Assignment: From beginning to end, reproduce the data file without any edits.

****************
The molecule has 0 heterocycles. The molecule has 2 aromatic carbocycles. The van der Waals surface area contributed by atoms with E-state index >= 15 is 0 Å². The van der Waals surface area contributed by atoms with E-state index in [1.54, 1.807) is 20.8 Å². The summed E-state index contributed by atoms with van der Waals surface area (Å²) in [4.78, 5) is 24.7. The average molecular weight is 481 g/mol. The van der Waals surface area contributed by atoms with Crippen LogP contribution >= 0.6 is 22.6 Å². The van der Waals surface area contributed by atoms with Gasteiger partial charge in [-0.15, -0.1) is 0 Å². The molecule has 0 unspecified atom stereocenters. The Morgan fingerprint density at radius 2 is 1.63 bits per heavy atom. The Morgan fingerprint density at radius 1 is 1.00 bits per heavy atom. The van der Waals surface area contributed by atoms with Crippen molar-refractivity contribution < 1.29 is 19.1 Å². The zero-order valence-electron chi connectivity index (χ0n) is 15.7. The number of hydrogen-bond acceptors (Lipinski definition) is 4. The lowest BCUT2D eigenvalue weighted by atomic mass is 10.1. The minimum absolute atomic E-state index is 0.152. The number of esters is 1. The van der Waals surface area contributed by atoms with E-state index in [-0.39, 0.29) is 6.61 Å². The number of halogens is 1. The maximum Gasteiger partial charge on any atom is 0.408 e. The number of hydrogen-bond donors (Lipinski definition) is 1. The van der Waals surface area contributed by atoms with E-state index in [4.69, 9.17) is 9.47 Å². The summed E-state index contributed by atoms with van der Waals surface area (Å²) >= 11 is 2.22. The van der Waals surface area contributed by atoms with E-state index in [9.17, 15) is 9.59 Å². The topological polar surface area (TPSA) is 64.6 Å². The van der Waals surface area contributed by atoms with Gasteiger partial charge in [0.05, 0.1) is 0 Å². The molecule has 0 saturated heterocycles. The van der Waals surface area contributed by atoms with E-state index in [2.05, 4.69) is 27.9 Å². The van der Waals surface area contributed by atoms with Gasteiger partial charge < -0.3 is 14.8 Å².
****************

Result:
The molecule has 0 heterocycles. The molecule has 2 aromatic carbocycles. The van der Waals surface area contributed by atoms with E-state index >= 15 is 0 Å². The van der Waals surface area contributed by atoms with E-state index in [1.54, 1.807) is 20.8 Å². The summed E-state index contributed by atoms with van der Waals surface area (Å²) in [4.78, 5) is 24.7. The average molecular weight is 481 g/mol. The van der Waals surface area contributed by atoms with Crippen LogP contribution >= 0.6 is 22.6 Å². The van der Waals surface area contributed by atoms with Gasteiger partial charge in [-0.15, -0.1) is 0 Å². The molecule has 0 unspecified atom stereocenters. The Morgan fingerprint density at radius 2 is 1.63 bits per heavy atom. The Morgan fingerprint density at radius 1 is 1.00 bits per heavy atom. The van der Waals surface area contributed by atoms with Crippen molar-refractivity contribution < 1.29 is 19.1 Å². The zero-order valence-electron chi connectivity index (χ0n) is 15.7. The number of hydrogen-bond acceptors (Lipinski definition) is 4. The lowest BCUT2D eigenvalue weighted by atomic mass is 10.1. The minimum absolute atomic E-state index is 0.152. The number of esters is 1. The van der Waals surface area contributed by atoms with E-state index in [-0.39, 0.29) is 6.61 Å². The number of halogens is 1. The maximum Gasteiger partial charge on any atom is 0.408 e. The number of hydrogen-bond donors (Lipinski definition) is 1. The van der Waals surface area contributed by atoms with E-state index in [4.69, 9.17) is 9.47 Å². The summed E-state index contributed by atoms with van der Waals surface area (Å²) >= 11 is 2.22. The van der Waals surface area contributed by atoms with E-state index in [9.17, 15) is 9.59 Å². The topological polar surface area (TPSA) is 64.6 Å². The van der Waals surface area contributed by atoms with Gasteiger partial charge in [0.05, 0.1) is 0 Å². The molecule has 0 saturated heterocycles. The van der Waals surface area contributed by atoms with E-state index in [2.05, 4.69) is 27.9 Å². The van der Waals surface area contributed by atoms with Gasteiger partial charge < -0.3 is 14.8 Å².